Prediabetes is a condition in which your blood sugar levels are higher than normal, but not yet high enough to be diagnosed as type 2 diabetes. If you have prediabetes, you are at increased risk of developing type 2 diabetes, heart disease, and stroke.
But there’s good news. If you have prediabetes, the CDC-recognized National Diabetes Prevention Program can help you make lifestyle changes to prevent or delay type 2 diabetes and other serious health problems.
Lifestyle changes that can help prevent or delay type 2 diabetes include:
Eating healthy foods, including more vegetables and fruits and fewer sweets
Getting regular physical activity
Losing weight if overweight
What is Prediabetes?
Prediabetes is a condition in which a person’s blood sugar levels are higher than normal but not high enough for a diagnosis of diabetes. People with prediabetes are at increased risk of developing type 2 diabetes, heart disease, and stroke.
Treatment of prediabetes usually involves lifestyle changes such as eating a healthy diet, increasing physical activity, and losing weight if necessary. In some cases, medications may also be prescribed to reduce the risk of developing diabetes.
There are two types of tests used to diagnose prediabetes. The A1C test measures your average blood sugar level over the past 2-3 months. A reading of 5.7% – 6.4% indicates prediabetes. The fasting plasma glucose (FPG) test measures your blood sugar after an overnight fast. A reading of 100 – 125 mg/dl indicates prediabetes.
If you have prediabetes, you can make lifestyle changes to help prevent or delay the development of type 2 diabetes. Losing weight, eating a healthy diet, and getting regular physical activity can all help. You may also need to take medication to control your blood sugar levels.
Causes of Prediabetes?
There are a few different things that can cause prediabetes. One of the more common causes is being overweight or obese. This is because when you have extra weight, your body has to work harder to process the sugar in your blood. This can lead to insulin resistance, which is when your body doesn’t respond as well to insulin, and over time, this can cause prediabetes.
Other causes of this can include a lack of physical activity, an unhealthy diet, polycystic ovarian syndrome (PCOS), or having a family history of diabetes.
Another potential cause of this is having a family history of diabetes. If your parents or grandparents had diabetes, you may be more likely to develop it as well. This is because it can be passed down through families.
Lastly, certain ethnic groups are also at a higher risk for developing this . This includes people who are African American, Hispanic/Latino, American Indian, Asian American, or Pacific Islander. If you fall into one of these groups, you may be more likely to develop this than someone who doesn’t.
Symptoms of This?
There are a few key symptoms of this that you should be on the lookout for:
1. Increased thirst and/or hunger – Are you constantly thirsty or hungry, even after eating a meal? This could be a sign that your body isn’t properly processing glucose.
2. Frequent urination – Do you find yourself having to go to the bathroom more often than usual? This increased urination is caused by high levels of sugar in your blood spilling into your urine.
3. Fatigue – Feeling tired all the time could be another symptom of this . When your body can’t process sugar properly, it doesn’t have enough energy to function properly, resulting in fatigue.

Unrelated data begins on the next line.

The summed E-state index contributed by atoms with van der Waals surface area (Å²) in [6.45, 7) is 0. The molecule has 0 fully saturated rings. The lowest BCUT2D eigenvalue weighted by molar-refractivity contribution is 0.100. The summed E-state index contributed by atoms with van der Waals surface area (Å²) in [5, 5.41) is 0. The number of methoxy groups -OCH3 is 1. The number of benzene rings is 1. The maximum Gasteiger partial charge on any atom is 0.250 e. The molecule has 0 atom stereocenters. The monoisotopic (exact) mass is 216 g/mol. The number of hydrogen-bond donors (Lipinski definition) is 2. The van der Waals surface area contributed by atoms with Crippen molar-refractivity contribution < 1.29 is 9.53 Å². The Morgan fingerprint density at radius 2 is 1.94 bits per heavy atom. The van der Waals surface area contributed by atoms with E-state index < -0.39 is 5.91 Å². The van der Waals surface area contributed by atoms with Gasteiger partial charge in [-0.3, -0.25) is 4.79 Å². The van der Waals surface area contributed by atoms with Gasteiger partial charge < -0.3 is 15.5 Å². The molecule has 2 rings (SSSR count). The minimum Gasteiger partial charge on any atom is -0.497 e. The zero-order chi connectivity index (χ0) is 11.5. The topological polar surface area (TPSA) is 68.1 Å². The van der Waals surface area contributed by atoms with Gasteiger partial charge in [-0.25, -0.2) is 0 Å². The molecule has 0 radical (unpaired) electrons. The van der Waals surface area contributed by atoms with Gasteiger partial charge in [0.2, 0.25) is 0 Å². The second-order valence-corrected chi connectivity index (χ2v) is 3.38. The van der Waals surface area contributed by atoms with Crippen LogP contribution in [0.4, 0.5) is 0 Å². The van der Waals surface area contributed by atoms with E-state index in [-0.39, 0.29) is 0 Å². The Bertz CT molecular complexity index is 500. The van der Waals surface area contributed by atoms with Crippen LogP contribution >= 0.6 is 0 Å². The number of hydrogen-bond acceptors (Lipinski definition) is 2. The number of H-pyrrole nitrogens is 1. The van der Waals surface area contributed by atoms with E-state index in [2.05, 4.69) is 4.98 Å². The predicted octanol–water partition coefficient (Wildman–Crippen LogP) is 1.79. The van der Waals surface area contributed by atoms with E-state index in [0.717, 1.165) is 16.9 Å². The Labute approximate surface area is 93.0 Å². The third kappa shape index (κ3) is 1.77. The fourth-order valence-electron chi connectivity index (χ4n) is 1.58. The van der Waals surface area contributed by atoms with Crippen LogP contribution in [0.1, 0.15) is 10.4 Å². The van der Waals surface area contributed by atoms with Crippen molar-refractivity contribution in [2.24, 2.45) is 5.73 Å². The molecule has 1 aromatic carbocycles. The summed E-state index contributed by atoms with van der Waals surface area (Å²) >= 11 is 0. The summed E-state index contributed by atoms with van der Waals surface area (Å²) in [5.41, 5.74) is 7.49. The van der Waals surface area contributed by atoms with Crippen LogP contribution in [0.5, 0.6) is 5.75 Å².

4. Blurry vision – If your vision has become blurry, it could be because of this . High levels of sugar in your blood can lead to fluid buildup in the lens of your eye, causing your vision to become blurred.
What is Reversing This
The National Institutes of Health defines this as “a condition in which blood sugar levels are higher than normal but not high enough yet to be diagnosed as type 2 diabetes.” If left unchecked, this can lead to full-blown type 2 diabetes, heart disease, and stroke. The good news is that you can often prevent or delay the onset of these chronic diseases by making lifestyle changes, such as losing weight, eating healthy foods, and exercising regularly.
Making these changes can even reverse this , returning your blood sugar levels to within normal range. The key is to make a plan that sets realistic and achievable goals for improving your health and sticking with it over time.
In some cases, people with this may be able to reverse the condition by losing weight, increasing their physical activity, and making other healthy lifestyle choices. However, even if you are successful in reversing this , you will need to continue to monitor your health closely to prevent the condition from returning.
Your doctor or healthcare provider can help you create a plan for reversing this and maintaining good health.
Can we Reverse Prediabetes?
Yes, we can reverse this .
If you have this , it means your blood sugar (glucose) levels are higher than normal, but not yet high enough to be diagnosed as diabetes. this is a serious health condition that increases your risk for type 2 diabetes and other chronic diseases, such as heart disease, stroke, and kidney disease.
The good news is that if you have prediabetes, you can prevent or delay the onset of type 2 diabetes by making some lifestyle changes. These include eating a healthy diet, increasing physical activity, and losing weight if you are overweight.
Making these changes can even reverse prediabetes and return your blood sugar levels to within normal range. But, it is important to note that even if you are successful in reversing prediabetes, you will need to continue to monitor your health closely to prevent the condition from returning.
Research has shown that making these lifestyle changes can actually reverse prediabetes and return your blood sugar levels to normal. So if you have prediabetes, don’t wait—take action now to prevent type 2 diabetes!